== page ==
The principles that rule this blog

Principles that will govern my thoughts as I express them here (from my opening statement):

  • Freedom of the individual should be as total as possible, limited only by the fact that nobody should be free to cause physical injury to another, or to deprive another person of his freedoms.
  • Government is necessary primarily to provide those services that private enterprise won't, or won't at a price that people can afford.
  • No person has a right to have his own beliefs on religious, moral, political, or other controversial issues imposed on others who do not share those beliefs.

I believe that Abraham Lincoln expressed it very well:

“The legitimate object of government is to do for a community of people whatever they need to have done, but cannot do, at all, or cannot
so well do, for themselves — in their separate, individual capacities.”

Comments will be invited, and I will attempt to reply to any comments that are offered in a serious and non-abusive manner. However, I will not tolerate abusive or profane language (my reasoning is that this is my blog, and so I can control it; I wouldn't interfere with your using such language on your own!)

If anyone finds an opinion that I express to be contrary to my principles, they are welcome to point this out. I hope that I can make a rational case for my comments. Because, in fact, one label I'll happily accept is rationalist.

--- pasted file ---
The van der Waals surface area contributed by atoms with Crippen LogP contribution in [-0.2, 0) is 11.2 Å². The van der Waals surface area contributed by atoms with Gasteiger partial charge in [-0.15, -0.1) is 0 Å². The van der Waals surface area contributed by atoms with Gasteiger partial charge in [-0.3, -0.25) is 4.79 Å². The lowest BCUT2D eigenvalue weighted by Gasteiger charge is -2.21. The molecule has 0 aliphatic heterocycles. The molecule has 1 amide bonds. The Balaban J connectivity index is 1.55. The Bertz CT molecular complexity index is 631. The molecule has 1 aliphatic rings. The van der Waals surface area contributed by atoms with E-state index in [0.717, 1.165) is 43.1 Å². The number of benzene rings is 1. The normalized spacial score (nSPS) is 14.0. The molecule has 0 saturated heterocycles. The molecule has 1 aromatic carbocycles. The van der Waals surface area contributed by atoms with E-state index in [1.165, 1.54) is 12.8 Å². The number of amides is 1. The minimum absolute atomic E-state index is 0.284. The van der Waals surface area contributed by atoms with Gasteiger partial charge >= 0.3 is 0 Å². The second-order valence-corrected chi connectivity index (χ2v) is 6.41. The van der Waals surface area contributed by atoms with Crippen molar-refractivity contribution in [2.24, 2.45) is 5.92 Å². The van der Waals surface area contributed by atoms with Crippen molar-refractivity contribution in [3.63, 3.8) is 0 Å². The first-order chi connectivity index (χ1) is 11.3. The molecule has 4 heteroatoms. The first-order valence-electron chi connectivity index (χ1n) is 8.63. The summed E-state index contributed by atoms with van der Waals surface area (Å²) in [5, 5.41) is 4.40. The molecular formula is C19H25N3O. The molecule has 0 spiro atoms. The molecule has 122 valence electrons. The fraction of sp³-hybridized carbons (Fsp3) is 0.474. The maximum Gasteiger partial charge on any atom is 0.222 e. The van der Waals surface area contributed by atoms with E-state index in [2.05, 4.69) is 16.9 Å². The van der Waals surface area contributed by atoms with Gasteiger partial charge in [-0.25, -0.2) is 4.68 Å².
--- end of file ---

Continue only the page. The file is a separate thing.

Friday, June 26, 2009

Mark Sanford, John Ensign, and Bill Clinton

The recent announcements by Sen. John Ensign and South Carolina Gov. Mark Sanford are causing many comments, and are considered to be serious scandals, which probably will end both politicians' careers or seriously impair them. Certainly it will mean that neither has much chance to be nominated as the Presidential candidate of the Republican Party in 2012.

Of course, Bill Clinton still retains a lot of popularity. The obvious reason is that ex-Pres. Clinton is a liberal Democrat, and most of his support comes from people who have not been sexually moralistic towards others. By contrast, both Ensign and Sanford draw their support (or much of it) from so-called "social conservatives," who do tend to be overly moralistic about others' sexual conduct. So in a sense the chickens are coming home to roost.

But let us be frank here. Though Clinton's sins have not harmed him the way that Ensign's and Sanford's almost certainly will, it is Clinton who committed the worse acts. Clinton committed perjury (even if he was neither indicted nor successfully impeached for his conduct). He lied to a grand jury, and whether it was about sexual transgressions he wished to keep private or anything else, I maintain that this, not the original sexual escapade, is what the real case against Clinton was. What Ensign and Sanford did may have been a violation of marriage vows, but many other Presidents (certainly FDR, Eisenhower, and JFK) are known to have done this, as well as many lower level politicians. It did not end their careers, nor should it have. Unfortunately, it will hurt Ensign and Sanford because their supporters tend to be moralizers, while Clinton gets away with something much worse.

What would my cure be? Simply this: Let us concentrate on real misfeasance, not on sexual misadventures.

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